This was not a posh hospital, with n-star infrastructure. The resident doctors lived in atrocious housing, earning an even more atrocious stipend. The papers were full of it. And worked endless hours. Relatives of patients had almost no waiting facilities, and her daughter slept on the floor in the corridor, when someone came to relieve her. So, other than medical treatment matters, patients often asked many other questions to the doctors, and the young doctors , would patiently explain.
Destiny often misleads, and pulls wool over our eyes.
While everyone thought she was improving, it was actually to be her last day on this earth. Towards evening, she stopped recognizing her daughter. Just like that. Giving blank looks. The young doctor promptly did blood tests, administered glucose, and the patient was soon back to normal, tired, yet berating the daughter for ignoring her children who were home alone. The smile was back on the young doctor's face. With a slight tinge of worry.
It was late night, and the daughter was joined by a brother straight there from the US. They were allowed to sit in a corner of the room where she lay. No words were exchanged , but looks were understood between the doctors and the relatives.
The daughter had just sat back in her place after pressing her mother's feet and very lightly dusting her neck with some talcum powder to freshen her, when she heard a disturbed loud intake of breath . With no exhalation....
She shouted for the doctor who appeared instantly. The daughter and son were asked to wait outside, and there began the last fight , of the patient and the two doctors and nurses versus fate. The final test. They tried everything they could. Injections, cardiac massages, electric plates to shock the heart into beating, the works.
For more than an hour. With no success.
They stood by as the daughter and son were called in. No words were necessary. The daughter's voice broke, as she thanked them for their herculean efforts.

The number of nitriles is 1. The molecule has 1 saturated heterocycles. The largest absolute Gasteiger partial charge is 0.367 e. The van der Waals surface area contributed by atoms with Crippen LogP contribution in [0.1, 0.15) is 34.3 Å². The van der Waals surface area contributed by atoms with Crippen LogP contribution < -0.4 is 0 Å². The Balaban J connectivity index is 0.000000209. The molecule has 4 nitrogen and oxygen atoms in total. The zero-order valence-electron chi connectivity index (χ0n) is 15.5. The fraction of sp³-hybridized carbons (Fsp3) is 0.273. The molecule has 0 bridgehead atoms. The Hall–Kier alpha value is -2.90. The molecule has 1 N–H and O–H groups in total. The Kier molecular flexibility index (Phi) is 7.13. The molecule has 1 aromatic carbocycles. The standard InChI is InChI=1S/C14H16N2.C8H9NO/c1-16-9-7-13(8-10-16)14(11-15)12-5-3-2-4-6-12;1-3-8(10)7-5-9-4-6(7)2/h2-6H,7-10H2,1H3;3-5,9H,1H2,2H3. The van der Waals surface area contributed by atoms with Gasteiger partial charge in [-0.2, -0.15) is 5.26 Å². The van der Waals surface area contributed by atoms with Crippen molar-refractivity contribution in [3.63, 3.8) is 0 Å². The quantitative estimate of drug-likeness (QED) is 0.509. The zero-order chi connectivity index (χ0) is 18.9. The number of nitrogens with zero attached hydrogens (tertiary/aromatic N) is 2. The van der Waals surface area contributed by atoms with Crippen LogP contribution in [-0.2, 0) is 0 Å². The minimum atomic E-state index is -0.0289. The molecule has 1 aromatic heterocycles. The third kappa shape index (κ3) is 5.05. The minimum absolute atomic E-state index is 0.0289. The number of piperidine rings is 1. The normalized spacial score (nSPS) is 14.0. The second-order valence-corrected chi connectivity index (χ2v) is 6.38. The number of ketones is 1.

The two doctors , shook their heads, eyes full. They told her , that her mother was as good as dead on arrival at the hospital. Her entire response to the treatment and subsequent protocols, was a complete miracle of some sort. Something they don't see often, but when they do, and then lose the patient , it is very difficult to take.
They quietly covered the face, and the daughter and son waited outside , now a deathly quiet at 2 am.
Age and emotion cannot blind you to duty, and they came over sometime later to ask if eye donation would be considered. The daughter and son, in the throes of a massive loss, had completely forgotten their mother's wish. And they nodded, and did the necessary paperwork. When they were bequeathed her body a few hours later, she seemed to be calmly sleeping, a sense of peace on her tired face.
The patient was my mother.
Someone who was a stickler for excellence in whatever work you were allotted, whether it was sweeping a room, cooking, driving a car, or solving a differential equation. She inspired such work ethic in so many she knew, and due to her own example.
And so she was gifted something in death, that not many folks are lucky to get.
Mumbai's often criticized municipal hospitals, (their very proletarian facilities for patients kin, their permanent need for more funding , their very ordinary utility style furnishings, and their always insufficient and depleting inventory), had not just matched, but surpassed the best , where medical care, doctors, timely interventions, patient care and communication matters were concerned.
Such outstanding dedication to work, subject expertise, and respect for experience and learning, from folks young enough to be her grandchildren .
I can imagine her smiling, nodding her head in agreement and appreciation, perhaps , with a virtual pat on their tired backs.
For someone who demanded and got excellence in life, getting it in death , was totally and completely special.